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Twelve Good Musicians By Frederick Bridge Characters: 16219

Updated: 2017-12-06 00:05

1580 (?)-1630

In considering the careers and works of the first five musicians on my list of twelve, I have, it is true, been treating of men whose names are to be found in all musical histories. But of the next name on my list I am able to say I am on comparatively new ground. There is nothing so surprising to me as the universal neglect-nay, I may even use the word disdain-with which musical historians of many periods have treated the name of Richard Deering. In common with most people of my own age I knew very little about this composer, and certainly in common with, I venture to say, all my contemporaries, I never heard a note of his music until a few years ago.

The story of my awakening to the real merits of this admirable composer is simple. Looking over the music in the Chapter Library at Westminster, I found among many fine collections of Madrigals-original copies, mostly published in the 16th and early part of the 17th centuries-two sets of Latin Motets in 5 and 6 parts by Richard Deering. They were bound up in covers made out of an illuminated MS. On looking at the bindings, our late Dean, Dr Armitage Robinson (always interested in the Library, and also, I may add, in my musical researches) found that they were part of the Wedding Service of the fourteenth century. The binding was promptly taken off, the Deering books rebound, and handed on to me. I proceeded to score some of the first book-published in 1617-and had not done many bars before it was plain I was indeed about to unearth a treasure. Full of beautiful Harmony and Contrapuntal devices with examples of melodic progressions, new and original, these works were speedily brought to a hearing at my Gresham Lectures, and, with as little delay as possible, edited (with English translations), published, and introduced into the Abbey Services. Since then many Cathedrals and great Churches have used them. The Bach Choir has performed some of them, and Deering's fame has, I hope, been re-established!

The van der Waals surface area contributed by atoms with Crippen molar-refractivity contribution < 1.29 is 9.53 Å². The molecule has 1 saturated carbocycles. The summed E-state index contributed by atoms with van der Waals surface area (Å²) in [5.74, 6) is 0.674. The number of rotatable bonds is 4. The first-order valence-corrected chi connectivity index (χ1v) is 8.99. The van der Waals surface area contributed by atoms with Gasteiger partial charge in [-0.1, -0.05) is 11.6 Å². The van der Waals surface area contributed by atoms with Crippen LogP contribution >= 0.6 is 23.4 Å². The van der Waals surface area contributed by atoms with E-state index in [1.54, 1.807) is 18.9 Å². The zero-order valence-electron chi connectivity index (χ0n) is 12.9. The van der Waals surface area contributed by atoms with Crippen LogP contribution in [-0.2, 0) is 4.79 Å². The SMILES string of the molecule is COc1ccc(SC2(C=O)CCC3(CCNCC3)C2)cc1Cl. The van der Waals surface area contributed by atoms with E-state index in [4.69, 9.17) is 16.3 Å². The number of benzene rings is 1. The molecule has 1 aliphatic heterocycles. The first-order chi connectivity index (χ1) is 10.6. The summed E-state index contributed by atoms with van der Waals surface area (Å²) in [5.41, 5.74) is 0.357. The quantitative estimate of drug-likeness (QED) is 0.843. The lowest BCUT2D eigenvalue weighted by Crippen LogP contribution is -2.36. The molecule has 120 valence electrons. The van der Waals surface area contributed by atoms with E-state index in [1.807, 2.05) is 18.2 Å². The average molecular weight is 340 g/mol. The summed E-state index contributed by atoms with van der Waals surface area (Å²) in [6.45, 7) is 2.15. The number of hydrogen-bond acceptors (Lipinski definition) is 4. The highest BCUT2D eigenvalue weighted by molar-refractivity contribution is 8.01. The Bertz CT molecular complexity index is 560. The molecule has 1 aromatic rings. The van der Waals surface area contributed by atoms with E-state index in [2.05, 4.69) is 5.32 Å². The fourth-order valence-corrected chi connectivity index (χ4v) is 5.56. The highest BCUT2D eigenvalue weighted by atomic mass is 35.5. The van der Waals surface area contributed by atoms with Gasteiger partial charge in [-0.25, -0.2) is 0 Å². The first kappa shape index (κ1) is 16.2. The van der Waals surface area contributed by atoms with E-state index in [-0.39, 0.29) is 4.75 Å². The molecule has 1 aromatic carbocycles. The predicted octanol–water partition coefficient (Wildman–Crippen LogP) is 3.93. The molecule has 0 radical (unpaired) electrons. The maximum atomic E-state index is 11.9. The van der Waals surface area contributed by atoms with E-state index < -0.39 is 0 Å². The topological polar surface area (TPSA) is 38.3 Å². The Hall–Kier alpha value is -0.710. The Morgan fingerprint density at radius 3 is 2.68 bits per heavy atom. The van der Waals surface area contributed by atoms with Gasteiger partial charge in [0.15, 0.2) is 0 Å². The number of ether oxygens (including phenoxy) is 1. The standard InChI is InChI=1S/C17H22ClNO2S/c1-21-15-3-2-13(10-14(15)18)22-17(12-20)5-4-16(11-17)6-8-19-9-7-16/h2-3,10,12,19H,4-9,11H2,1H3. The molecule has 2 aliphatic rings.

I may say, before proceeding to give details of Deering's career, that nearly a hundred years ago an effort was made by a musical amateur to get these Motets scored. By a curious chance I have come into the possession of letters which passed between the owner of copies of these fine things and Mr Sale of Westminster Abbey. The owner was the Rev Thomas Streatfeild, Vicar of Chart Edge, a well-known Kentish antiquary, and he came into possession-probably at a sale of some of the old Deering books-of a set of parts of these Motets. He applied to Mr Sale (a very prominent member of the musical profession, a Lay-Vicar of Westminster Abbey and a principal singer at the "Ancient Concerts") to get these Motets scored for him. A letter from Sale's daughter apologizes for delay, and says "her father does not think it will be worth while to go to any great expense, as he has tried some parts of it (i.e. the music of the Motets) with some who are used to and admire that ancient style of music and they do not form a very high opinion of it!" Curiously enough, a few bars in score of one of the most beautiful Motets was enclosed with a note from a copyist saying that it would take much time and be very expensive. So Deering's Motets were laid to rest again for nearly 100 years. I may add Mr Sale was the music instructor to Queen Victoria when she was a child.